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53° Good Morning

Long Island will embrace LPGA


        Sure, you're skeptical now. I was a little cynical when I was at the final of the Sybase Match Play Championship Sunday (after a 2 hour, 30 minute drive to get there). Sun Young Yoo vs. Angela Stanford wasn't exactly Ohio State-Michigan or Yankees-Mets or Tiger Phil on the matchup scale.

            But it was darned interesting. And Yoo, while not a household name outside of her parents' household in Seoul where she lives when she's not on the road, was a charming and gracious champion. To all those who inveigh against the lack of personalities on the LPGA Tour, I say Yoo has more personality than, say Christie Kerr.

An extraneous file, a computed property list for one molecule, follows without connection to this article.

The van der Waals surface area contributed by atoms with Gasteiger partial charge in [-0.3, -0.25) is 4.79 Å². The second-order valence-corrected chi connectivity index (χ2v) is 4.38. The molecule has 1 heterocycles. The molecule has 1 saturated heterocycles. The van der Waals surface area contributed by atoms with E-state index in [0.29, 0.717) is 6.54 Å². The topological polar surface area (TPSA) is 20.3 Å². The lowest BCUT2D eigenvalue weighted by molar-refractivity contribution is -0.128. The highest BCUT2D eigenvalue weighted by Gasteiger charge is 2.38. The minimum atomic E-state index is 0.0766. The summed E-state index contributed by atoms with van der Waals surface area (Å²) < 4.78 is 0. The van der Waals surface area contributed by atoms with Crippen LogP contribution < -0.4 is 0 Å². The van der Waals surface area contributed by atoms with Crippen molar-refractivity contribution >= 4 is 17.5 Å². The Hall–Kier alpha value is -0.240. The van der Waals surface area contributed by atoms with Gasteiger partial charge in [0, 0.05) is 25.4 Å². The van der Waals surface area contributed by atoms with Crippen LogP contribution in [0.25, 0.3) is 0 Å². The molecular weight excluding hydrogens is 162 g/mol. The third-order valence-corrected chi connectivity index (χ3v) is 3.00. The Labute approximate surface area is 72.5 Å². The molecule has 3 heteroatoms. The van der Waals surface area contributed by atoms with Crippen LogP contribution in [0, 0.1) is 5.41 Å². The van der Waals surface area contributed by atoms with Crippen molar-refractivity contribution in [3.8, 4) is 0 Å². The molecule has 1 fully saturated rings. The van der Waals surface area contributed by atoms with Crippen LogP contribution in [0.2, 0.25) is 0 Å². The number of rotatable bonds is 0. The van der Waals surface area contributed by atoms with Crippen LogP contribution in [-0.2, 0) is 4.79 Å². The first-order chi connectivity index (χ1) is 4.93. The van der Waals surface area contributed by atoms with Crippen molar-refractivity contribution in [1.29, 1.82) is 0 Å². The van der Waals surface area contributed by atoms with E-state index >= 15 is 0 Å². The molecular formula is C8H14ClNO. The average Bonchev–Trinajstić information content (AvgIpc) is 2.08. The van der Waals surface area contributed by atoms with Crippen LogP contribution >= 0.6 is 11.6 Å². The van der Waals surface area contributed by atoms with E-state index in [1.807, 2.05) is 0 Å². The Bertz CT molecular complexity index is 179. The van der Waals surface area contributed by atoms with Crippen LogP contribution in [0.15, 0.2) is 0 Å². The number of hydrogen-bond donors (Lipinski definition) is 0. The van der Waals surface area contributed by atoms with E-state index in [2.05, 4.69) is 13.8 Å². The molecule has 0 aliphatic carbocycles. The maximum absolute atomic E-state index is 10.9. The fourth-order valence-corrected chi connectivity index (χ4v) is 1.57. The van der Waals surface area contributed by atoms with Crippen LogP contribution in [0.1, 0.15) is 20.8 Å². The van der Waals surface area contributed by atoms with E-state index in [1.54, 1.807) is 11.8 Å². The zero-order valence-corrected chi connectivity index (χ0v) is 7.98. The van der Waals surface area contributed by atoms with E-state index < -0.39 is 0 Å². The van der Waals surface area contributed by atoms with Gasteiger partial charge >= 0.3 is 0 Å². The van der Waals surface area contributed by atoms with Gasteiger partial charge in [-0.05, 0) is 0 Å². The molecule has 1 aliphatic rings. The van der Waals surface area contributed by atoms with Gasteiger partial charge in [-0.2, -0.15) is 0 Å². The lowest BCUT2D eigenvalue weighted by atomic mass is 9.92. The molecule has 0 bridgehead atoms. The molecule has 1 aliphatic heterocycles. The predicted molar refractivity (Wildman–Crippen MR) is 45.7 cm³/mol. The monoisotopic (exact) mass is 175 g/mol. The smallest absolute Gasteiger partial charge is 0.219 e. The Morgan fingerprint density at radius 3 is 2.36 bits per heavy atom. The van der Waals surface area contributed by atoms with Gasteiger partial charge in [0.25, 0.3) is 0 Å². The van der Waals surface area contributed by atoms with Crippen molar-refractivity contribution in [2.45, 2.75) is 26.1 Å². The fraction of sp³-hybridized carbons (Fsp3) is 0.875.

The point is that Long Islanders will enjoy the U.S. Women's Open at Sebonack in Southampton three years from now. Sebonack alone, with its striking water views and glimpses of National Golf Links, is worth seeing. But the golf will be worth watching too.

             And Long Island, the cradle of American golf, will enjoy an annual LPGA Tour event at Sebonack if that comes to fruition (it is the intention of the tour's commissioner, as you read in Barbara Barker's story from the Sybase last week).

            I give Stanford credit for, even as she was needling me for being the umpteenth reporter to ask the same question, admitting that it would be great for sponsorships if an American player were No. 1 in women's golf. Good for her for acknowledging that she tried as hard as she could.

            She knows that it's on American players and the geniuses such as David Leadbetter and Hank Haney, to work harder so that the U.S. can become competitive in women's golf. But when you get the chance, you'll see that the LPGA is more interesting that you thought it was.


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